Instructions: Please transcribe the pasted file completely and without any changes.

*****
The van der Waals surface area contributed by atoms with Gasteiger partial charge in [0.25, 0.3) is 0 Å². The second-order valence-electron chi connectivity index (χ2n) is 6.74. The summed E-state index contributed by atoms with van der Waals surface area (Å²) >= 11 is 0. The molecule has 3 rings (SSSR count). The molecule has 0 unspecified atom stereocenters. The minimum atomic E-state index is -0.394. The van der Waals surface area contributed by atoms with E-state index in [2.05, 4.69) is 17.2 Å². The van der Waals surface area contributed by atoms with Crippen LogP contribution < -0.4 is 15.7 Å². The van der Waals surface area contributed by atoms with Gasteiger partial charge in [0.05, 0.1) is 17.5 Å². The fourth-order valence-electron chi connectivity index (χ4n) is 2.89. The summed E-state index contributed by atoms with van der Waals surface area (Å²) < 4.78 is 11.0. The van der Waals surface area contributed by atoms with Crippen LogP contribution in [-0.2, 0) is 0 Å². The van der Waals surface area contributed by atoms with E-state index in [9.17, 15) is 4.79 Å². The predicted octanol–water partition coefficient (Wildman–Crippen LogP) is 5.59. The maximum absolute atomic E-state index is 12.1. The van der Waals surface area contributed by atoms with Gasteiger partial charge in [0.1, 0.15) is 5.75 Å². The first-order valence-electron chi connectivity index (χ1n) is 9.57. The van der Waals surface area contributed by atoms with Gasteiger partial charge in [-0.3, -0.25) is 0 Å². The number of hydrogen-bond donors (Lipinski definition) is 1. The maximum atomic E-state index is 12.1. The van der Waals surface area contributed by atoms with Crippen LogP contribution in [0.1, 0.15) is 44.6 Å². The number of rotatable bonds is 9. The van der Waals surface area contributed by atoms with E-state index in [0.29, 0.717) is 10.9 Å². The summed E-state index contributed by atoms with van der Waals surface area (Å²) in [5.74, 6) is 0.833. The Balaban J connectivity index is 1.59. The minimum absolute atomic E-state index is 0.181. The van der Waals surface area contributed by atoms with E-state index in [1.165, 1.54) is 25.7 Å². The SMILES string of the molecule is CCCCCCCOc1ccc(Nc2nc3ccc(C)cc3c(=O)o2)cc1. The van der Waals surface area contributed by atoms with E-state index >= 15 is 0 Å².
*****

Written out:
The van der Waals surface area contributed by atoms with Gasteiger partial charge in [0.25, 0.3) is 0 Å². The second-order valence-electron chi connectivity index (χ2n) is 6.74. The summed E-state index contributed by atoms with van der Waals surface area (Å²) >= 11 is 0. The molecule has 3 rings (SSSR count). The molecule has 0 unspecified atom stereocenters. The minimum atomic E-state index is -0.394. The van der Waals surface area contributed by atoms with E-state index in [2.05, 4.69) is 17.2 Å². The van der Waals surface area contributed by atoms with Crippen LogP contribution < -0.4 is 15.7 Å². The van der Waals surface area contributed by atoms with Gasteiger partial charge in [0.05, 0.1) is 17.5 Å². The fourth-order valence-electron chi connectivity index (χ4n) is 2.89. The summed E-state index contributed by atoms with van der Waals surface area (Å²) < 4.78 is 11.0. The van der Waals surface area contributed by atoms with Crippen LogP contribution in [-0.2, 0) is 0 Å². The van der Waals surface area contributed by atoms with E-state index in [9.17, 15) is 4.79 Å². The predicted octanol–water partition coefficient (Wildman–Crippen LogP) is 5.59. The maximum absolute atomic E-state index is 12.1. The van der Waals surface area contributed by atoms with Gasteiger partial charge in [0.1, 0.15) is 5.75 Å². The first-order valence-electron chi connectivity index (χ1n) is 9.57. The van der Waals surface area contributed by atoms with Gasteiger partial charge in [-0.3, -0.25) is 0 Å². The number of hydrogen-bond donors (Lipinski definition) is 1. The maximum atomic E-state index is 12.1. The van der Waals surface area contributed by atoms with Crippen LogP contribution in [0.1, 0.15) is 44.6 Å². The number of rotatable bonds is 9. The van der Waals surface area contributed by atoms with E-state index in [0.29, 0.717) is 10.9 Å². The summed E-state index contributed by atoms with van der Waals surface area (Å²) in [5.74, 6) is 0.833. The Balaban J connectivity index is 1.59. The minimum absolute atomic E-state index is 0.181. The van der Waals surface area contributed by atoms with E-state index in [1.165, 1.54) is 25.7 Å². The SMILES string of the molecule is CCCCCCCOc1ccc(Nc2nc3ccc(C)cc3c(=O)o2)cc1. The van der Waals surface area contributed by atoms with E-state index >= 15 is 0 Å².